Yup, it’s a hugely serious sounding title.
It however remains true that you shouldn’t believe everything you read on the internet. It’s easy to get caught in the trap of somebody telling you something works simply because you want to believe it. Now, i’m not talking about mentally convincing yourself that the really gorgeous looking 18 year old Brazilian girl does not (unfortunately) have a penis. That’s something you need to deal with yourself in the confines of your own toilet cubicle. I’m talking about the huge orgy of information out in cyberspace related to automotive part compatibility.
As per usual, lots has happened since were last updated on the progress of the Sneige Supra. Mathew the workshop money finally returned from his spouse imposed secondment into family life and started grafting at removing the remainder of the paintwork from the shell. It’s not a pleasant job as outlined in my last post but within a few hours the Supra was silver again.
From the pictures, it looks like a bit of a dog still, but let me assure you that I’m pleased with the outcome. There were no real nasties underneath the paintwork. There are a few known dents in the door but not deep and nothing that a light skim of filler wouldn’t sort quickly. We need to prep the bonnet and the engine bay then strip out all the seals and we’ll be a wet sand away from masking a priming.
While Mathew was working away on the bodywork prep, I was on the other side of the workshop concentrating on the preparation on the 1UZ.
There is a heap of stuff on this engine that we’re not going to need. The 1UZ comes with an old school distributor and lead ignition system. It’s properly out of date as a setup and just isn’t going to play nicely with the other toys we have coming for this build – so it’s got to go. Along with the aircon compressor, the top half of the inlet plenum, all the EGT system. The loom, the sump and a load of other stuff.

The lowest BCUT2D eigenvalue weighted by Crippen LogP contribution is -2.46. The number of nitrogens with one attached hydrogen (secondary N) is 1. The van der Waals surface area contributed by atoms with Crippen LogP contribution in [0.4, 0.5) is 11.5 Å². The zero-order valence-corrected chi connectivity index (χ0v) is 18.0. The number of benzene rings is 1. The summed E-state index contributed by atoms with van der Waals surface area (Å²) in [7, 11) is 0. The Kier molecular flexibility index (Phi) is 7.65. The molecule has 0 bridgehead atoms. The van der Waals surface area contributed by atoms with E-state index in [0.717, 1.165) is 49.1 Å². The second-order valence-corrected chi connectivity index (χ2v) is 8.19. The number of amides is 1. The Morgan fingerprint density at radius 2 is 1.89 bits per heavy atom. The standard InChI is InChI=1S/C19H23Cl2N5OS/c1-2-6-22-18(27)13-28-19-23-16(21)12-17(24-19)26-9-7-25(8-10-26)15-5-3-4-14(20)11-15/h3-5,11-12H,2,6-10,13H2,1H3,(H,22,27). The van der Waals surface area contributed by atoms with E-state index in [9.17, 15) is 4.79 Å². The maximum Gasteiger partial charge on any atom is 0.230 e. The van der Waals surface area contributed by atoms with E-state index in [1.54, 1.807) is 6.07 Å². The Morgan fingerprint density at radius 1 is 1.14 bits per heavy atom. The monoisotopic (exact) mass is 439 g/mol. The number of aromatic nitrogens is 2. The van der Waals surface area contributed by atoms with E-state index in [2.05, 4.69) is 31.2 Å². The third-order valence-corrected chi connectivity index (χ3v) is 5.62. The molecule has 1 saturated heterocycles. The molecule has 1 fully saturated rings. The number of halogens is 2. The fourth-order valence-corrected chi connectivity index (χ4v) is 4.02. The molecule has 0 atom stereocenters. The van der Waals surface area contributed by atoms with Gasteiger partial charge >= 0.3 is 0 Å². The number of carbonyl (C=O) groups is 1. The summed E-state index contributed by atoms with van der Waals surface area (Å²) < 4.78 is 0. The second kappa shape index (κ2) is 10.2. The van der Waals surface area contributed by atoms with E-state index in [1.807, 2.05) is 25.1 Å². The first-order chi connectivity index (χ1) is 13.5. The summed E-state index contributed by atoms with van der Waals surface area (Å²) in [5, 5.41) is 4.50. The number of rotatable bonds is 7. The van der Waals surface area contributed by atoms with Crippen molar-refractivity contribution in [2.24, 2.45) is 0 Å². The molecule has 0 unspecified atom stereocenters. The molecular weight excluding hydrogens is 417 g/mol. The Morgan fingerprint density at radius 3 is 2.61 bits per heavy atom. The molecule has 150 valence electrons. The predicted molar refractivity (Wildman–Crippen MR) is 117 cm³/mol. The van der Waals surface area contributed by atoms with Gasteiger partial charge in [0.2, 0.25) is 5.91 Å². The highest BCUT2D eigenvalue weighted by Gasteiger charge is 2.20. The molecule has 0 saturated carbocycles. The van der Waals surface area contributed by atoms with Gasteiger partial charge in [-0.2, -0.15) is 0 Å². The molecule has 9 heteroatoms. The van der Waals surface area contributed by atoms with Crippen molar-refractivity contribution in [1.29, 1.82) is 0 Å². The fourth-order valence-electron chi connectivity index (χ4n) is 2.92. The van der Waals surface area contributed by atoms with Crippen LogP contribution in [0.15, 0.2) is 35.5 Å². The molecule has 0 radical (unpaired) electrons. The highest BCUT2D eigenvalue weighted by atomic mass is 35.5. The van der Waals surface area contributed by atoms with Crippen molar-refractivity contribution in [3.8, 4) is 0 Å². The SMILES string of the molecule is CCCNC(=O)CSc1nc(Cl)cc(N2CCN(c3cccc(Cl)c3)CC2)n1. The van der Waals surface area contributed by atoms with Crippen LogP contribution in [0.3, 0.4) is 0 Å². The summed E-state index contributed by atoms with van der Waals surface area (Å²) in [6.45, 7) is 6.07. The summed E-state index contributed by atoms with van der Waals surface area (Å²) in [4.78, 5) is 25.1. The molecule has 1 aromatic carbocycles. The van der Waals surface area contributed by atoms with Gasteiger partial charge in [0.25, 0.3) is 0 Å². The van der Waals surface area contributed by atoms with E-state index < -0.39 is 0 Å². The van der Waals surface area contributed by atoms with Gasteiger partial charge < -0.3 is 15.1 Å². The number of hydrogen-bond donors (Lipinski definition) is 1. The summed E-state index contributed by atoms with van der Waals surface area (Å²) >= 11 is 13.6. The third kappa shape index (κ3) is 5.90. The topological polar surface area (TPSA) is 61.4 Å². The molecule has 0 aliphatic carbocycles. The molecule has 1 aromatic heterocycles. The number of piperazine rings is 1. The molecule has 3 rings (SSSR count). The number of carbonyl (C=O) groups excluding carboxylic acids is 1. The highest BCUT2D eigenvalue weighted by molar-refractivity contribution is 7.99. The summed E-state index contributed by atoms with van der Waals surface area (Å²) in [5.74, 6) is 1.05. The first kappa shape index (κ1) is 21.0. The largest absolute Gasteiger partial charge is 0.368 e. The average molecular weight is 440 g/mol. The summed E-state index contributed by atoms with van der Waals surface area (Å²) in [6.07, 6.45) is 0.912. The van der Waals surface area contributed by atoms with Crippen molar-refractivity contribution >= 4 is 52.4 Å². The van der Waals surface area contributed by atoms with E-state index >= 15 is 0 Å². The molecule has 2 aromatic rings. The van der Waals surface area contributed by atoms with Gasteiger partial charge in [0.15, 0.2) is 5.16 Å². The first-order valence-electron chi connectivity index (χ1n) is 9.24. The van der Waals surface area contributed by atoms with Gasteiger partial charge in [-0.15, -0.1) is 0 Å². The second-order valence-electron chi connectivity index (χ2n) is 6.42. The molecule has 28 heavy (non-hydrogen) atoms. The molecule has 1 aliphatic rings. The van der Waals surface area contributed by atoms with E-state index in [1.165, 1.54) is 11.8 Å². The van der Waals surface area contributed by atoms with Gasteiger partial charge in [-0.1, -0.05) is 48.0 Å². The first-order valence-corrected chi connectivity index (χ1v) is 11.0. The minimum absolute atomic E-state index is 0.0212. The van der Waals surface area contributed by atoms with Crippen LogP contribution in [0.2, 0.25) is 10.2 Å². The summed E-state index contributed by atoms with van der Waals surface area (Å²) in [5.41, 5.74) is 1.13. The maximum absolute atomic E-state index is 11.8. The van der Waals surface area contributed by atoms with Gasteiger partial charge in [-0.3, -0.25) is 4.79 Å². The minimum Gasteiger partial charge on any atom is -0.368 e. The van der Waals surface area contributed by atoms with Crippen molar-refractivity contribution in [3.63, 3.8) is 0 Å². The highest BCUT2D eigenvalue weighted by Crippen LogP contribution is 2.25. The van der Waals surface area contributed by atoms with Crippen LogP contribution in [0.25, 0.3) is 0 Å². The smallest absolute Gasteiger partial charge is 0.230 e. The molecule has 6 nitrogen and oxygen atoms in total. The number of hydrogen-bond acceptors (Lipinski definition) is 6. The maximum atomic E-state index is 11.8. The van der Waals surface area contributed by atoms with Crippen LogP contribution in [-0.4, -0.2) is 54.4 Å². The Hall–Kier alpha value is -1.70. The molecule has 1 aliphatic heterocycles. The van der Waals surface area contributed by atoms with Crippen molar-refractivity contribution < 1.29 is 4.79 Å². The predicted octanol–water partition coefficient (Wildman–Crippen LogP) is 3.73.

As you may (or may not know) the 1UZ engine out of the LS400 comes with a front sump arrangement, which is great if you want to drop it into an S or R body but not so much if you want to drop it into a Supra so it had to go.
A rear sump setup on a 1UZ is not easy to come by. Mainly because the only car that has them are 1UZ powered Soarers and while they were once ten a penny, they are now becoming increasingly rare. I put a call into a guy called Nev from Driftmoto (who’s another chap I’ve known for about ten years through Drifting) He’s been playing with 1UZ engines since god was a boy. He’s put one into an AE86 recently which is a bit trick. Typically, he gave me lots of good advice and had a rear sump on the shelf. Bonus.
When replacing the sump on a 1UZ you have to remove the aluminium sump tray plus the windage tray, oil pickup and lower sump and replace them with three totally different items. It’s not a difficult job but does mean taking the bottom of the engine off.
As you can see from the picture above, the sump located fine and we nailed it in place temporarily so that we could do a test fit.
After much internet researching, it’s been quoted a fair few times on a number of different sites that the LS400 engine mounts and rubbers will bolt straight up into a Mk4 Supra. Well, they won’t. They are too wide. You need to use LS400 aluminium brackets and SC400 (1UZ Soarer) rubbers/mounts. It’s not out by a huge distance.
With the engine test fit in progress, we did manage to see roughly how it will sit.
One thing became very obvious once we got the engine roughly lined up on the mounts. That is the rumours about how the 1UZ JZA80 might drive were probably very accurate. As you can see from above, pretty much the entire engine sits behind the axle line. The weight is also slung fairly low in the car. These two things together are going to make for a very well balanced machine indeed.
The internet’s documentation of the conversion was also hit and miss in a couple of other areas. Firstly that the stock 1UZ oil filter and housing just wasn’t going to fit. As you can see from above, it fouls the rack so needs to go. Mathew is going to make up an AN adaptor plate and we’ll fit a relocation kit. The second was that it’d been documented that the engine wouldn’t fit without fitting as Hilux brake booster. It seems to fit just fine with the standard Supra one, so great job there.
Lots of other exciting things went on this weekend that I haven’t yet told you so I’m going to try and write a second instalment shortly to keep you up to date.
Oh, and do me a favour? I’m trying to do a bit of publicity on my blog so… you know.
Click for the next chapter: Part Twelve: Much Excitement